Emilia told Cesarina she had a son that lived in America, and she was looking for the perfect italian girl for her son. Giuseppe and Cesarina started writing to each other, or actually….Cesarina wrote to Giuseppe. He kept every letter she wrote to him. He would call home, and they would be able to talk on the tele to each other.

He sent care packages to her, and his mother. Soon their long distance relationship was blooming. Cesarina became a part of his family,while he lived in San Francisco. She grew to love her new family, visiting them on her day off from the Villa. 


Guiseppe drove a delivery truck for an Italian florist. He knew all the shortcuts to reach destinations in a hurry. Even the banks liked it when he brought in fresh flowers for the day. Cesarin was excited and anxious about living in United States. She got to know the family and felt at ease with them, but it was a big step to travel at “the end of the earth” as California was called by so many of the people she knew.

Now, she had to tell the Ferrari family that she would no longer be with them. Maria was like the intellectual mom she yearned for all her life. It was heartbreaking for her to allow herself some happiness too. She had spent nearly 20 years with the Fearri family. She listened to the valuable advice Maria gave her, and saved her money. She had enough for a ticket to fly to California. 

All she had were photographs of him, and this was one of her favorites. Saying hello to her new life, meant she would have to say good bye to her beloved Italy, and her loved ones.

First she said good bye to her father. Her stern father that had her taking cows out to the field by the time she was seven. The man she sent most of her money to every time she was paid by the Ferarri family. The man that set her on this path.

Saying good bye to Maria. A woman that taught her about so much…how to clean house, keep house, cook, take care of clothes, distinguish good fabrics from the best fabrics. Living at the Ferrari Villa was like a college education, and finishing school all in one. Maria gave Cesarina a new world. When Cesarina told the Ferrari family she was leaving someone (I believe it was Stephanie) said “your going to America on a plane, but you will be back on a boat”.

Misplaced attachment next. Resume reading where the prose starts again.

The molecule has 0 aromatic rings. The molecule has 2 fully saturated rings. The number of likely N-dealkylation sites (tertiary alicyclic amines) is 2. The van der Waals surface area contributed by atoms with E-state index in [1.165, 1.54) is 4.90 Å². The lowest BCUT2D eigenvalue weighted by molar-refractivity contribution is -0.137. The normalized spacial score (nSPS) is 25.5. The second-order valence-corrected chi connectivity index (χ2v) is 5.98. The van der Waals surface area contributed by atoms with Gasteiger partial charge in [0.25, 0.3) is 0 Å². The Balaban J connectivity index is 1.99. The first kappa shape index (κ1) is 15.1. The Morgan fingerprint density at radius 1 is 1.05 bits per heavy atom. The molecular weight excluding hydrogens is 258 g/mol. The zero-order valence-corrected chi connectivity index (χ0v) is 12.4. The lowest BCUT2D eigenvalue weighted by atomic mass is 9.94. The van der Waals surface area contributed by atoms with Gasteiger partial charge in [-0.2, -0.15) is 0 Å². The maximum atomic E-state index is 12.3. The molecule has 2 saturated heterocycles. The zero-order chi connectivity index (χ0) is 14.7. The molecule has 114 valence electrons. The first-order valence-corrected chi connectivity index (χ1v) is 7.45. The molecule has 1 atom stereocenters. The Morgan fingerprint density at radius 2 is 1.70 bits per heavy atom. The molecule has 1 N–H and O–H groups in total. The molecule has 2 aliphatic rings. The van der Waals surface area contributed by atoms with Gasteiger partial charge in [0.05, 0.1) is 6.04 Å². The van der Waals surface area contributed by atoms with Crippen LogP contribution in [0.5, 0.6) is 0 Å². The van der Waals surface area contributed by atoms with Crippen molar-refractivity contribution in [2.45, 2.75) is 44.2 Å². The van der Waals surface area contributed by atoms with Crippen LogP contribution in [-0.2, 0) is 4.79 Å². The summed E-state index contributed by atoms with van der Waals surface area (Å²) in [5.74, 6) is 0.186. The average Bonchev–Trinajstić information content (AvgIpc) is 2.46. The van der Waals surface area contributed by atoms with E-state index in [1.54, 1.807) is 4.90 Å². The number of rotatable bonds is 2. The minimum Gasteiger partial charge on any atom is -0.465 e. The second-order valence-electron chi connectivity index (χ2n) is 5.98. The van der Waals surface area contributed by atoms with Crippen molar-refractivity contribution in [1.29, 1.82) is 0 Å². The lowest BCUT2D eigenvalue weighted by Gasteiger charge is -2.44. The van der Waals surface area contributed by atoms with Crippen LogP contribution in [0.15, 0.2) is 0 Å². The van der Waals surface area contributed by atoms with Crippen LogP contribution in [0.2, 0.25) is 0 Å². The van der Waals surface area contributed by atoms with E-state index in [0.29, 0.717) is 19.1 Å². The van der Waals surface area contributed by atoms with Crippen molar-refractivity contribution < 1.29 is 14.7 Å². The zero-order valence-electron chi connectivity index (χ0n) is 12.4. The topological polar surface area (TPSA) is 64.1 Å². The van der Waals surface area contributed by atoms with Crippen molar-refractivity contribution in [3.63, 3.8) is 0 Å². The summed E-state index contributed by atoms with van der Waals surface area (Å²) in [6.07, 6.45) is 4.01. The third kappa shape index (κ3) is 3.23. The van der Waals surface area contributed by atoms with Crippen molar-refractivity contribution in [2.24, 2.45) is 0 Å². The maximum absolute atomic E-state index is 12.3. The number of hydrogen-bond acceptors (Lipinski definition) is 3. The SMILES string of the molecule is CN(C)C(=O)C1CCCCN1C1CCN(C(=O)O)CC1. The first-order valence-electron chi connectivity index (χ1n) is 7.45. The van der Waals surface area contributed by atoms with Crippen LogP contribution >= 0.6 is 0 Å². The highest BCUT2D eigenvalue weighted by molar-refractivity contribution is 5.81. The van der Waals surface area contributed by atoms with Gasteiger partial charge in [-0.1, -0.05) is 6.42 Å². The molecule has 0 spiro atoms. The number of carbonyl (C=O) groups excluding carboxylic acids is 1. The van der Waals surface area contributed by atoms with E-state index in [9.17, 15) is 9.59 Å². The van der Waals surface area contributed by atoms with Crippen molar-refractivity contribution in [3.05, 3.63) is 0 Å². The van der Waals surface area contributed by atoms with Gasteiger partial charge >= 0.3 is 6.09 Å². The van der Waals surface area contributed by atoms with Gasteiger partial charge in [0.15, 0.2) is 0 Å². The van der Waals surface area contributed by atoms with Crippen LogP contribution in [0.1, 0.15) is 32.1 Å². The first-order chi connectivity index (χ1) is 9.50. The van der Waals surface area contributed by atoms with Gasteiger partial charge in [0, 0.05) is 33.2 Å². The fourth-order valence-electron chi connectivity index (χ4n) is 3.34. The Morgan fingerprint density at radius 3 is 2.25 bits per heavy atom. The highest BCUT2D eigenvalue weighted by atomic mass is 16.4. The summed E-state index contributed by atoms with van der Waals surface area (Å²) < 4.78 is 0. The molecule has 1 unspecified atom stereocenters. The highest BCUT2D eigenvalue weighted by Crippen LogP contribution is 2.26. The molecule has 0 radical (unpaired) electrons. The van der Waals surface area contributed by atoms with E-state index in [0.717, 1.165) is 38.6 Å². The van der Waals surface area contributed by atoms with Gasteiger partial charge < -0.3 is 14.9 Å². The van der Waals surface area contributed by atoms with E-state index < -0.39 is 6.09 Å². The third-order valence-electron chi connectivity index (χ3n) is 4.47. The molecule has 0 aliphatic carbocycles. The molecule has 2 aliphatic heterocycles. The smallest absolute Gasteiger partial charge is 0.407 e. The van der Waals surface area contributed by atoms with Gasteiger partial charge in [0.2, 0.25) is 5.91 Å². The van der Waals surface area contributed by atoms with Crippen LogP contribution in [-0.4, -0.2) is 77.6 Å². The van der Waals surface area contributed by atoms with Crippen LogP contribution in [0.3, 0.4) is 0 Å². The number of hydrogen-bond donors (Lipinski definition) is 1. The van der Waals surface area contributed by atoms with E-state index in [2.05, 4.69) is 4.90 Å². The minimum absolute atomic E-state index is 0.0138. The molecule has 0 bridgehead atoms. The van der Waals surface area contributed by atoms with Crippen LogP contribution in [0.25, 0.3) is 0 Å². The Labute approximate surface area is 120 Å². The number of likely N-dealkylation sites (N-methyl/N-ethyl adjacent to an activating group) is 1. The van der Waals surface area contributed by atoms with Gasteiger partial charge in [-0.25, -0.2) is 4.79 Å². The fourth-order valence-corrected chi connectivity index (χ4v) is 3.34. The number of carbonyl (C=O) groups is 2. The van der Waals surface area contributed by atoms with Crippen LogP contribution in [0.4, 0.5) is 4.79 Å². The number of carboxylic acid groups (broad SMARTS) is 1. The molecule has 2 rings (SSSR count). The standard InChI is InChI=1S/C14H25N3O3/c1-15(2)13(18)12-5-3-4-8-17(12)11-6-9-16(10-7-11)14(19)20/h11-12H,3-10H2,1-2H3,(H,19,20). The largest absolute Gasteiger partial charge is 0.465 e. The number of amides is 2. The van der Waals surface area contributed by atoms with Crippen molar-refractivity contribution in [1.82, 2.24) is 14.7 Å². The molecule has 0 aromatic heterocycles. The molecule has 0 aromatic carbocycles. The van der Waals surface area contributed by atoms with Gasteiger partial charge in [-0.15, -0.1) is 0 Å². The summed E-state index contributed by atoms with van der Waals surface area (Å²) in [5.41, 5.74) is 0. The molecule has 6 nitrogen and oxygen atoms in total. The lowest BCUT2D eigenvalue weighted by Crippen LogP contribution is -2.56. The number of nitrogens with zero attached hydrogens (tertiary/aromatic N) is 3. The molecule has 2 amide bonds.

Next time…Cesarina takes on America 

Design, Fountain of Youth, Galleria, Genaolgy, Happiness Project, Therapy Thursday, Throwback Thursday

Cesarina…the Woman Behind the Name II

The next 18 years Cesarina would spend her time at the Villa of the Ferrari Family. She once told me the time she spent there was better than going to any college. It was a finishing school of sorts for her. By the time she was a teenager, she was sent to the Ferrari Family Villa. She started off as a maid, the one scrubbing the floors, and waxing the floors. After she would wax the floor, and sigh in relief of being finished for the day…Sergio would slide down the entire corridor, and ruin the fresh wax. She would then run after him, and catch him by the ear. Taking him to Maria, (his mother), where he would have to explain what he had done.

The villa was a big place, after coming from a one room stone house. Cesarina had her own quarters at the Villa. Soon, after all her hard work, Maria promoted her to the head Housekepper. She was very close to Maria, and even after Cesarina came to the United States the two of them regularly wrote long letters to each other.

Ferrari Villa

Maria was quoted often, even though the family had money, once a week Cesarina had to plan a meal that was not decadent. Sometimes, they even had a salad, with a boiled egg. Maria reminded Cesarina that being humble and never forgetting where one comes from is an education in itself.

Utilize what you have on hand. There is no need to go to the store constantly, if there is proper planning…everything has a substitute, so learn how to substitute one item for another.

Cabinets that are open should be as beautiful on the inside as they are on the outside. Keep all the linens with colored bows for each member of the family.

Clean the house by starting with the ceiling, and then the tops of the furniture, and work your way down to the floor.

Always keep fresh flowers in the house.

Warm lemon water with a teaspoon of honey is a cure all for everything.

Always put things back where they were found.

The place should look better, upon leaving.

Grade of the Villa

When attending a crowded venue, know an escape route or don’t stop.